Why might I be taken to the District Court for debt?
The District Court is often used by financial institutions to recover money they consider you owe to them when you fail to keep to the terms of a credit agreement. Goods and service providers (such as building contractors, garages and so on) may also use the court to recover money they feel you owe them.
How can I prevent people from taking me to court?
No one can legally stop a company issuing a summons if they want to. However, if you are experiencing difficulties in making payments, being open and honest with your creditors about the full extent of your financial circumstances is generally the best way to prevent them taking legal action against you.
By joining a Debt Management Plan you may be able to avoid further court action because through the Debt Management Plan we will be making a reasonable offer of payment to your creditors. If they accept the offer and set up an arrangement on your account it is very unlikely that they will take any court action on your account.
I have received a summons what should I do?
The initial summons will give you a number of options, which give you the chance to either admit you owe the money, or to defend the claim because you feel you do not owe all or some of the amount claimed. The legal system unfortunately does not provide the chance for you to agree that you owe the money and to ask the court to consider an affordable offer of payments that suit your means.
It you want to join a Debt Management Plan with Refresh Debt Services, we can include your debt in the Debt Management Plan. We will then contact the creditor’s solicitor and send them a short letter giving details of your household circumstances, and attach a copy of your budget to show what you can afford.
Though it will buy time, we don’t recommend that you enter a defence, unless you are disputing some or all of the claim. Entering a defence will lead to a hearing and the likelihood of increased costs.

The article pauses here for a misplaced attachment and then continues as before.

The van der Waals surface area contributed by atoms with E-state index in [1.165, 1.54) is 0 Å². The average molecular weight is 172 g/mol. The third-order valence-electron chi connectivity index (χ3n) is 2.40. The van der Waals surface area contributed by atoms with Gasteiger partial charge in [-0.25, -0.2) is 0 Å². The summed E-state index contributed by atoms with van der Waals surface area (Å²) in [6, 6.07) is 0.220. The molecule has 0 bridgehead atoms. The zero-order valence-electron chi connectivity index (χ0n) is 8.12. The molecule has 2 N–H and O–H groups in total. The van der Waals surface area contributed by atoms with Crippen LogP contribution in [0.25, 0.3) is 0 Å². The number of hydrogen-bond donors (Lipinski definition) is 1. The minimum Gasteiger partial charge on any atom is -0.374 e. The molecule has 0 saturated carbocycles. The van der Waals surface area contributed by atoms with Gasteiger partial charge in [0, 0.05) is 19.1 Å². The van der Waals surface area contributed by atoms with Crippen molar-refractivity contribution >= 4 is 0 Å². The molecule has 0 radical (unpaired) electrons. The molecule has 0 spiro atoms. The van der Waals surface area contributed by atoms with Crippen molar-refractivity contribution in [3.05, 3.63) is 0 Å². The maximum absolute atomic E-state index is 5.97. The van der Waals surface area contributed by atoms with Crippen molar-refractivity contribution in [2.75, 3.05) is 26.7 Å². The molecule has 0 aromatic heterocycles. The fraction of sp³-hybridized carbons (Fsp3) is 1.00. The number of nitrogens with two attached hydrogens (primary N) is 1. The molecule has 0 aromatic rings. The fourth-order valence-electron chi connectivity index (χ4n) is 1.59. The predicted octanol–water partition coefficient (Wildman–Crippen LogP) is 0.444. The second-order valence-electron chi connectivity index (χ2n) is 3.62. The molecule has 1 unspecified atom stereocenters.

DO NOT IGNORE A COURT SUMMONS!
The worst thing you can do is ignore the summons, do nothing and hope that it will go away. The creditor will almost certainly apply for a judgement against you and will proceed to enforce this judgement to get their money.
Ignoring later summonses that ask you to attend court to explain your circumstances could result in you facing prison, even though the debt itself is fairly small, as you may be considered to be showing contempt for the legal process.
What steps might the creditor take once they have a judgement against me?
Though there are other options, the most common way to enforce a debt is for a creditor to summons you to attend court on a certain date to explain your means. This may seem a threat, but it actually offers you an opportunity to be open about your circumstances and to repay the debt in affordable instalments.
If join a Debt Management Plan with Refresh we will draw up a financial statement showing your income, expenses, credit commitments and your repayment proposals based on this. We will also send copy of your budget and a letter explaining your circumstances, to the court clerk and to the creditor’s solicitor.
Then the court (not the creditor) decides at the hearing what would be a realistic amount for you to pay each week or month, based on the information you have provided. You must attend this hearing in case your statement of means (budget) is disputed and anybody asks you to explain any of the details or figures you have given. In our experience, the court will generally agree to proposals made in this way and will make an instalment order that you pay this amount each week or month. As you can see, if you ignore such an opportunity, the court will only have the creditor’s view to go on, so you may end up being ordered to pay a lot more than you can actually afford.
What happens if I fail to pay instalments ordered by the court?
If you fail to keep to the payments ordered by the court, you are in breach of a court order, so it is important to try to make sure that you can afford the instalments in the first place. The creditor may then decide to summons you again to attend court to explain why you have failed to keep up payments. This summons is called a committal summons.
It is vital that you attend a court on the date specified in the summons. If you can show the court that you are not wilfully refusing to pay the instalments; you will not go to prison. Again, giving the court a copy of your budget and explaining your circumstances should be enough to prevent this. If you fail to attend court, the court will have no alternative but to order that you be committed to prison.
Another way of preventing matters reaching this stage is for you to apply for the amount specified in your instalment order to be varied, for example if your financial circumstances change. The District Court Clerk can advise you how to go about this. Again you we will need to forward a copy of your budget to both the court and the creditor’s solicitor.
Remember – don’t ignore the problem. Ignoring things is the worst thing you can possibly do. If you would like further guidance as to how to deal with money problems, please contact Refresh Debt Services on 0800 121 48 63
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